In order to effectively prevent disease, the immune system must be able to distinguish between self and non-self, and to selectively target the latter. The process that removes immune cells that would otherwise react to the body – engage in friendly fire – is called negative selection.
A new paper published in this week's PLoS Biology, the online open access journal, investigates the inner mechanics of the thymus, the organ that creates the foot soldiers of the immune system. The paper, by Sejin Ahn and colleagues, helps shed light on the timing and regulation of negative selection, a crucial developmental process.
The thymus creates T cells, white blood cells that destroy harmful material as part of the immune response to pathogens. Many more immature T cells are created than are allowed to develop, and the filtering processes – which select only those immature cells that can be useful – occurs within the thymus. The thymus is roughly divided into two main regions, the medulla and the cortex. It has previously been unclear whether the cortex is involved in negative selection, or whether this process is restricted to the medulla.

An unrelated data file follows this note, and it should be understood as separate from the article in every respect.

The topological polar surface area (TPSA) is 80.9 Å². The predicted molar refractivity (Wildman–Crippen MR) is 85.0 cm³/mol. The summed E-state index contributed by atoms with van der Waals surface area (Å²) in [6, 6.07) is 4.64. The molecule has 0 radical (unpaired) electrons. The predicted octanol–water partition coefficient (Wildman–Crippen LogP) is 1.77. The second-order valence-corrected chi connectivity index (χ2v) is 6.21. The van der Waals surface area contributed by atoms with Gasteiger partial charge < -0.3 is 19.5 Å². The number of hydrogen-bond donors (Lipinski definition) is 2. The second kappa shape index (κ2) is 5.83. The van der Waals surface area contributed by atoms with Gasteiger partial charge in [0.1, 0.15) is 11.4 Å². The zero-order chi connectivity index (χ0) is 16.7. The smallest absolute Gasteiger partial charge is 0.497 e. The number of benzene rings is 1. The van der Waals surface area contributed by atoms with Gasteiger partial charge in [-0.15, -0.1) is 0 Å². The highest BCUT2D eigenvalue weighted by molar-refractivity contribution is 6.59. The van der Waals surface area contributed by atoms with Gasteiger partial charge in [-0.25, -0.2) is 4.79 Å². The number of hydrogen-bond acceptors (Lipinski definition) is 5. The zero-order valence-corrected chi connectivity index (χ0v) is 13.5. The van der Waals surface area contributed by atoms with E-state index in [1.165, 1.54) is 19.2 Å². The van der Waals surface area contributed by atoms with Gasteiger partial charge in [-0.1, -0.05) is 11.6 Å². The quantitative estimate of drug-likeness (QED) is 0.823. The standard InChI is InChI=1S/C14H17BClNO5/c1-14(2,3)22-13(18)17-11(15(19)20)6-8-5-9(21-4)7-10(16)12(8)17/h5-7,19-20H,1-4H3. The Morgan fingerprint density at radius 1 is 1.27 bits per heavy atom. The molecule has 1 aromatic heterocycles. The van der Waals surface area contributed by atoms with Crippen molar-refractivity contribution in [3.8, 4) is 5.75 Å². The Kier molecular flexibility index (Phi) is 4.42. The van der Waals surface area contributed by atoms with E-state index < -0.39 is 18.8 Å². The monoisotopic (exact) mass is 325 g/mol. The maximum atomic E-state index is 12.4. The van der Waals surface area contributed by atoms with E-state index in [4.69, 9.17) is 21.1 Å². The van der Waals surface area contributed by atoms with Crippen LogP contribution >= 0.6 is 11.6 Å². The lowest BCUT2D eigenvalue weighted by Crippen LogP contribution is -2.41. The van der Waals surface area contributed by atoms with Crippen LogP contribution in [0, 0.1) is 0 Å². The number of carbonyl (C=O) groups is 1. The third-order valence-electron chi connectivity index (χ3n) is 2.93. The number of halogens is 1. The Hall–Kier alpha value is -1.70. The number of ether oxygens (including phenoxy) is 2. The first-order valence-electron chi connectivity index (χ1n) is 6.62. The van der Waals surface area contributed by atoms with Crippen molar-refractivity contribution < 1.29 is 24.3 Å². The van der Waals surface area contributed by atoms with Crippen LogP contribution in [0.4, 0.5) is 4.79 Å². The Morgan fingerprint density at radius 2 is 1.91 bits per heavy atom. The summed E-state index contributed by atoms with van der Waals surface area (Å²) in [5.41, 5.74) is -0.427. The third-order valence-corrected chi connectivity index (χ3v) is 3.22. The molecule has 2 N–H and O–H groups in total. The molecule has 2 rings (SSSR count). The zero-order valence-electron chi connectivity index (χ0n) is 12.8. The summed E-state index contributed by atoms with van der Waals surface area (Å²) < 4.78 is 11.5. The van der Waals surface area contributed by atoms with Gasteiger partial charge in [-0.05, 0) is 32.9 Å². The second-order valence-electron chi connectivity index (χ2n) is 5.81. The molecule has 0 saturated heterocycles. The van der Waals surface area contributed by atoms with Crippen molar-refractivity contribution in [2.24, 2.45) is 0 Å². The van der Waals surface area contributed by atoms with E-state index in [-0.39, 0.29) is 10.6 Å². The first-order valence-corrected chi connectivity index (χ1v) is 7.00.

The new paper, a collaboration between researchers from the US, Korea and the UK, has changed this. The authors have genetically engineered mice to contain an antigen, LacZ, in only a small fraction of the cells of the cortex and nowhere else in the body. They found that any T cells that were programmed to attack LacZ were absent from the mature mice. As the T cells could only have been exposed to LacZ in the cortex, this is strong evidence the cortex has removed them before they reach the rest of the body. Therefore the cortex also has a role in negative selection and significantly tolerizes the developing T cells with impressive efficiency.
This research allows a much clearer understanding of the internal mechanics of the thymus, and how negative selection might work.
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